SPORTS

Conor McGregor gets no sympathy from Demetrious Johnson or Henry Cejudo

LAS VEGAS, NV - MARCH 05: Conor McGregor of Ireland arrives during the UFC 196 event inside MGM Grand Garden Arena on March 5, 2016 in Las Vegas, Nevada. (Photo by Jeff Bottari/Zuffa LLC/Zuffa LLC via Getty Images)

LAS VEGAS, NV - MARCH 05: Conor McGregor of Ireland arrives during the UFC 196 event inside MGM Grand Garden Arena on March 5, 2016 in Las Vegas, Nevada. (Photo by Jeff Bottari/Zuffa LLC/Zuffa LLC via Getty Images)

Conor McGregor's exit from UFC 200 has stirred a lot of controversy over the past 24 hours after he refused to attend a press conference this week in Las Vegas.

McGregor abruptly announced his retirement earlier in the day Tuesday and by the end of the night UFC officials had pulled him out of his upcoming fight with Nate Diaz on July 9.

Olympic gold medalist Henry Cejudo is no stranger to bucking the system after saying that he wouldn't fight in Las Vegas after Nick Diaz was suspended for five years following a positive drug test for marijuana.

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In this particular case, however, Cejudo backs up the UFC and the decision to pull McGregor from the card when he refused to do his duty and promote the fight.

"I think it's good for the UFC," Cejudo said at the UFC 197 open workouts. "The UFC, they need to start stepping up and doing things like that. If you think you're higher than the UFC, if you think you're better than all the other fighters, then maybe you should get pulled.

"I think it's a good discipline."

As far as promotional obligations, McGregor definitely won't get any sympathy from flyweight champion Demetrious Johnson after the Irishman declined to fly from Iceland to Las Vegas for the promotional tour scheduled around UFC 200.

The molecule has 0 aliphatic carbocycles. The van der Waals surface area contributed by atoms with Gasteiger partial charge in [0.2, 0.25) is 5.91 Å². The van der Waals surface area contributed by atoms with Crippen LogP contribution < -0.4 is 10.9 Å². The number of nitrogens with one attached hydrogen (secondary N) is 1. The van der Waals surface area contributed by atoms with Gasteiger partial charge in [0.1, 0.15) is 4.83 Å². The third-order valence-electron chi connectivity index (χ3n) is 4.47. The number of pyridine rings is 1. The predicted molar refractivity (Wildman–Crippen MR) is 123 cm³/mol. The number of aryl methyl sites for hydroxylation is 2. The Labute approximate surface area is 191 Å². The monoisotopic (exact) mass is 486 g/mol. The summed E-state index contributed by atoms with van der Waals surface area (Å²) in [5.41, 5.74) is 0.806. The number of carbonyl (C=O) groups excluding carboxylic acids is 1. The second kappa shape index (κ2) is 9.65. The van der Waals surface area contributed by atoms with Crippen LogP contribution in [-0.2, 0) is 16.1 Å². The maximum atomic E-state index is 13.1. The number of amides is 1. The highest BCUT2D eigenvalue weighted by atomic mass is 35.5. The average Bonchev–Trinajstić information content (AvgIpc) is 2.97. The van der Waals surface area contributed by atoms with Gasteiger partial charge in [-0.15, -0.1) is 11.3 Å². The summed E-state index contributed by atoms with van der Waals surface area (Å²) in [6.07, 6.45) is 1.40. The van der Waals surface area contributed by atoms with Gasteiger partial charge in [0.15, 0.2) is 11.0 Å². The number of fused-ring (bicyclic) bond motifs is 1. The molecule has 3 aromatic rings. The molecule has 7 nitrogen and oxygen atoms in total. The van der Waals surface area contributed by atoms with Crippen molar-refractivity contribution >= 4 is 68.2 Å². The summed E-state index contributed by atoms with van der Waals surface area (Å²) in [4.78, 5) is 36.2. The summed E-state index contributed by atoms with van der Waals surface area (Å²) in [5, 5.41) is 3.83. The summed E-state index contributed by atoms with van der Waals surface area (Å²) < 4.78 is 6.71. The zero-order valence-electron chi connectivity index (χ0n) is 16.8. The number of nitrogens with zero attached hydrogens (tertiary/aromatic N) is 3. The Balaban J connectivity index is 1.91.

During his time as a UFC fighter, Johnson has flown halfway across the world and back again as part of his duties to promote a fight.

Johnson sees it as part of his job and to get paid he has to work.

"Do I agree with it? Look I've flown to Australia -- coach-- I flew from Seattle to LAX to Sydney, Sydney to Brisbane, Brisbane to Melbourne, Melbourne to Sydney, Sydney to LAX, LAX to Seattle and trained for six weeks. Did the same thing and fought," Johnson explained. "This is how I make my money, this is how I pay my bills and ever since the UFC asked me about anything, or asked me to do something, I've never turned it down.

"Shout out, good thing the UFC was like, 'Yo, if you're not going to come to the press conference, we're going to have to pull you' and Conor's like, 'Sweet, thanks for the cheese, I'm out'. They're both just doing their thing."

One thing Johnson and Cejudo don't agree on is McGregor's future plans and whether he stays retired.

Cejudo doesn't believe McGregor is done and this is just a bump in the road before he eventually returns.

"He'll be back," Cejudo teased. "Not everything that shines is gold. He'll be back."

Johnson doesn't necessarily disagree with that notion although he says the decision lies with McGregor and if he opts to retire, that's his call and nobody else's.

"Conor does what he wants, Conor does whatever he wants and if Conor wants to retire, Conor can retire," Johnson said. "He's got toys that spit fire! I don't know if you guys have seen it but if the man wants to retire, he can do whatever he wants."